complex characters. Enjoy the familiar feeling of a good old-fashioned fairy tale alongside urban fantasy 
and horror with a fae twist.

With an introduction by Sara Cleto and Brittany Warman, and new stories from Sidney Blaylock 
Jr., Amanda Block, Kari Castor, Beth Cato, Liz Colter, Rhonda Eikamp, Lor Graham, Alexis 
A. Hunter, L.S. Johnson, Jon Arthur Kitson, Adria Laycraft, Lauren Liebowitz, Christine 
Morgan, Shannon Phillips, Sara Puls, Laura VanArendonk Baugh, and Kristina Wojtaszek.

Fae will be available in trade paperback and ebook via,,, 
and other online retailers. You can also find Fae on Goodreads.

Anthologist Rhonda Parrish is driven by a desire to do All The Things. She has been the publisher and 
editor-in-chief of Niteblade Magazine for over five years now (which is like 25 years in internet time) and 
is the editor of the benefit anthology, Metastasis. In addition, Rhonda is a writer whose work has been 
included or is forthcoming in dozens of publications including Tesseracts 17: Speculating Canada from 
Coast to Coast and Imaginarium: The Best Canadian Speculative Writing. Her website, updated weekly, 
is at

World Weaver Press is a publisher of fantasy, paranormal, and science fiction, dedicated to producing 
quality works. We believe in great storytelling.
Publication Date: July 22, 2014 • Fantasy / Horror Anthology

Guest Post: Kristina Wojtaszek

Solomon's Friend is actually my own very personal story of raising a son with Asperger's.  Kadie, the mother in the story, has all the doubts about herself that I have, and Solly, her son, shares many unique viewpoints with my own son.  Hobby, the cranky old hob who narrates much of the story, came from an often-ignored voice of my own-- a well of common sense and courage that I found within.  Instead of seeing my son as having a problem (which, let's face it, is still predominantly how society looks upon children who have any form of social or emotional "disorder") I took a new perspective, seeing him as whole and perfect in his own right, just the way Hobby sees Solly in the story.  Children with Asperger's often have high IQs and tend to think more in depth about little things most of us simply take for granted, a quality that makes them well suited for future jobs in science, engineering, medicine, and technology.  These are great qualities that offset their social rigidity and high levels of anxiety.  Other traits, like finding it easier to spy on people rather than interacting with them, and taking things perfectly literally, jive well with the kinds of personality traits we see in fairy creatures all across the literary world.  It only makes sense that fae would have a greater fascination with the world, and a greater respect for the rules of nature, than we humans do, and yet, just as a child on the spectrum would, I imagine them to find it difficult at times to identify with the rest of us oddly social humans.  Thus evolved the deep understanding between Solly and his friend, the hob.  I also think that parents of those on the spectrum carry a lot of guilt and self-blame for things that simply aren't in their control.  I created Hobby in an effort to help me correct that.  I wrote Solomon's Friend as a reminder to myself that I am making some of the right connections with my child, that I am loving him every moment of every day, and that there is still a bit of magic left in the world, especially in the curious and cautious mind of my child.  And maybe there's even a little left in me.

Tuesday, July 15, 2014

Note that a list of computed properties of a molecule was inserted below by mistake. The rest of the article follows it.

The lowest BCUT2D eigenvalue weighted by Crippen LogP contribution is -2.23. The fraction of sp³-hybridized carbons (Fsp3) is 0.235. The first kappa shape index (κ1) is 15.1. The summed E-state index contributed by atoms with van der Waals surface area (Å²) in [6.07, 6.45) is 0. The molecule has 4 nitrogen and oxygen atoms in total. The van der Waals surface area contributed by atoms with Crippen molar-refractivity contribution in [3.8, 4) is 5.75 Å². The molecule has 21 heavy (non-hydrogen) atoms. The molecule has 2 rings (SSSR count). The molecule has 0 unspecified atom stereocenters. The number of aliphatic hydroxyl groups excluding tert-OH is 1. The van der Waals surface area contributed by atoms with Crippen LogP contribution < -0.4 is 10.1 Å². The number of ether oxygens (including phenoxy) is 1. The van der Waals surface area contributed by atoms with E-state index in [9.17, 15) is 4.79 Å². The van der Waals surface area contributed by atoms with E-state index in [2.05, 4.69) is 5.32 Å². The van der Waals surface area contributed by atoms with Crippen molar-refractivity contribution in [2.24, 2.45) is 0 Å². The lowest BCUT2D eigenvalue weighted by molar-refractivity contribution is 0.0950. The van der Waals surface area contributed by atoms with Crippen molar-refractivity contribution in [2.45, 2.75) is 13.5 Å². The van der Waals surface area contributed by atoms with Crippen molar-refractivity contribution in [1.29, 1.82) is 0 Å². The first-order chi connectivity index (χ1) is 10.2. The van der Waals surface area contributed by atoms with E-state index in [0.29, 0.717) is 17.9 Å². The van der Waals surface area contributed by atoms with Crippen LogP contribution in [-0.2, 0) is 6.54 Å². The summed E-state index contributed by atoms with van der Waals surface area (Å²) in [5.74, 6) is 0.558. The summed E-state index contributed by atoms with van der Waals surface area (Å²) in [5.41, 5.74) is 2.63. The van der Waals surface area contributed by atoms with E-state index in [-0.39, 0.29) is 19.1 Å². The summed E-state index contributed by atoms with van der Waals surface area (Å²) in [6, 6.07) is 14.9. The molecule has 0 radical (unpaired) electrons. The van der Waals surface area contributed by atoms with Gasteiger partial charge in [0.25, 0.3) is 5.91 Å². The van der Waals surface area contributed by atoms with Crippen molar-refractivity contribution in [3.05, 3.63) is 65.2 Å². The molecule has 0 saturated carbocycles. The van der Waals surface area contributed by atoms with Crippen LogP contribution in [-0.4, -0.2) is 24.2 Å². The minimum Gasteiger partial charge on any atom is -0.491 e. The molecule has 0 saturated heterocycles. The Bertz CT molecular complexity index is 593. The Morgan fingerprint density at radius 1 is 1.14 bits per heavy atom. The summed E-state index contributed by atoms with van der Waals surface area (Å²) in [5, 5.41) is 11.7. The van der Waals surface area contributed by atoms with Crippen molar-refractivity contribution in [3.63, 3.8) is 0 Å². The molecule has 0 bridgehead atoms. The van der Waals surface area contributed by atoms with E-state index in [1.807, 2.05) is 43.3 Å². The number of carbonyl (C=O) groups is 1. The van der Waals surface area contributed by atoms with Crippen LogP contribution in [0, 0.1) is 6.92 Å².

Happy Pants Cafe

This post is part of a virtual book tour organized by Goddess Fish Promotions. Three randomly drawn commenters will each received a prize pack of eight autographed paperbacks. Click on the tour banner to see the other stops on the tour.

Do YOU Believe in the Pants?

Each summer, thousands secretly flock to a tiny yet charming hole-in-the-wall known as The Happy Pants Café. And what are they searching for? It’s not coffee. And it’s not pants. It’s true love, and they find it!

So what’s with the quirky name and what, exactly, is the café’s big secret? Harper Branton, a columnist for the San Francisco Tribune, who’d sooner believe in unicorns than in true love, is about to find out. And it’s the perfect story to save her train wreck of a career.

Too bad she’s got competition. He’s sexy, he’s arrogant, and he thinks she’s crazy. What kind of person doesn’t believe in love? And this coming from a dude!

When these two rivals go head to head, it's more like a WWF smackdown. A shared history binds them in wonderful, terrible ways quickly making their duel about more than just a news story. Will they tear each other apart for the win or end up as two new satisfied Happy Pants customers?

For an excerpt, as well as a look at the characters and places from the story, visit the author's website.

About the Author:
New York Times and USA Today Best Selling Author, Host of The Man Candy Show

When San Francisco native, Mimi Jean, went on an adventure as an exchange student to Mexico City, she never imagined the journey would lead to writing Romance. But one Mexican MBA, one sexy Mexican husband, and two rowdy kids later, Mimi would trade in corporate life for vampires, deities, and snarky humor. She continues to hope that her books will inspire a leather pants comeback (for men) and that she might make you laugh when you need it most. She also enjoys interacting with her fans (especially if they’re batshit crazy). You can always find her chatting away on Facebook, Twitter, or saying many naughty words on her show MAN CANDY on

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Friday, July 11, 2014

Dreams of Perfection

This post is part of a virtual book tour organized by Goddess Fish Promotions. Rebecca will be awarding an author-graphed ebook to two randomly drawn winners via Rafflecopter. Click the tour banner to see the other stops on the tour.

What if perfection isn’t truly perfect?

Best-selling romance writer, Darcy Butler, is holding out for perfection in the form of her own carefully-crafted heroes. Once blissfully engaged to be married, Darcy’s post-traumatic commitment phobia is depriving her of the very thing she wants most: her very own happily-ever-after. Now, here she is just six months shy of her thirtieth birthday, and not a Prince Charming in sight.